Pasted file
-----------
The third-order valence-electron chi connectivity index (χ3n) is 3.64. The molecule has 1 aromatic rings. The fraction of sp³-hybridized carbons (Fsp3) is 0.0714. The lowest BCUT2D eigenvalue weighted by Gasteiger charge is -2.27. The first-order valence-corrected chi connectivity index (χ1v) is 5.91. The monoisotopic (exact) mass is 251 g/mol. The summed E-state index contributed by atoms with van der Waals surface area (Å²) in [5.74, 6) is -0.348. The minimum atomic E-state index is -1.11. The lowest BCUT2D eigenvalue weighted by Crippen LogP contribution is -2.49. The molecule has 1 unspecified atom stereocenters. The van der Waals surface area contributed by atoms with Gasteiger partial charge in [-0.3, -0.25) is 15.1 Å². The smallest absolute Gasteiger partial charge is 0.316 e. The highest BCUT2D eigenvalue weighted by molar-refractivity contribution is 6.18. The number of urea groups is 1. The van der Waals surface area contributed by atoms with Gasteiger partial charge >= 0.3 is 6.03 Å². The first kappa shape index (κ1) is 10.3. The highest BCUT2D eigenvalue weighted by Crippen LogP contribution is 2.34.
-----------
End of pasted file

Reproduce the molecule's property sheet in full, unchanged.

The third-order valence-electron chi connectivity index (χ3n) is 3.64. The molecule has 1 aromatic rings. The fraction of sp³-hybridized carbons (Fsp3) is 0.0714. The lowest BCUT2D eigenvalue weighted by Gasteiger charge is -2.27. The first-order valence-corrected chi connectivity index (χ1v) is 5.91. The monoisotopic (exact) mass is 251 g/mol. The summed E-state index contributed by atoms with van der Waals surface area (Å²) in [5.74, 6) is -0.348. The minimum atomic E-state index is -1.11. The lowest BCUT2D eigenvalue weighted by Crippen LogP contribution is -2.49. The molecule has 1 unspecified atom stereocenters. The van der Waals surface area contributed by atoms with Gasteiger partial charge in [-0.3, -0.25) is 15.1 Å². The smallest absolute Gasteiger partial charge is 0.316 e. The highest BCUT2D eigenvalue weighted by molar-refractivity contribution is 6.18. The number of urea groups is 1. The van der Waals surface area contributed by atoms with Gasteiger partial charge >= 0.3 is 6.03 Å². The first kappa shape index (κ1) is 10.3. The highest BCUT2D eigenvalue weighted by Crippen LogP contribution is 2.34.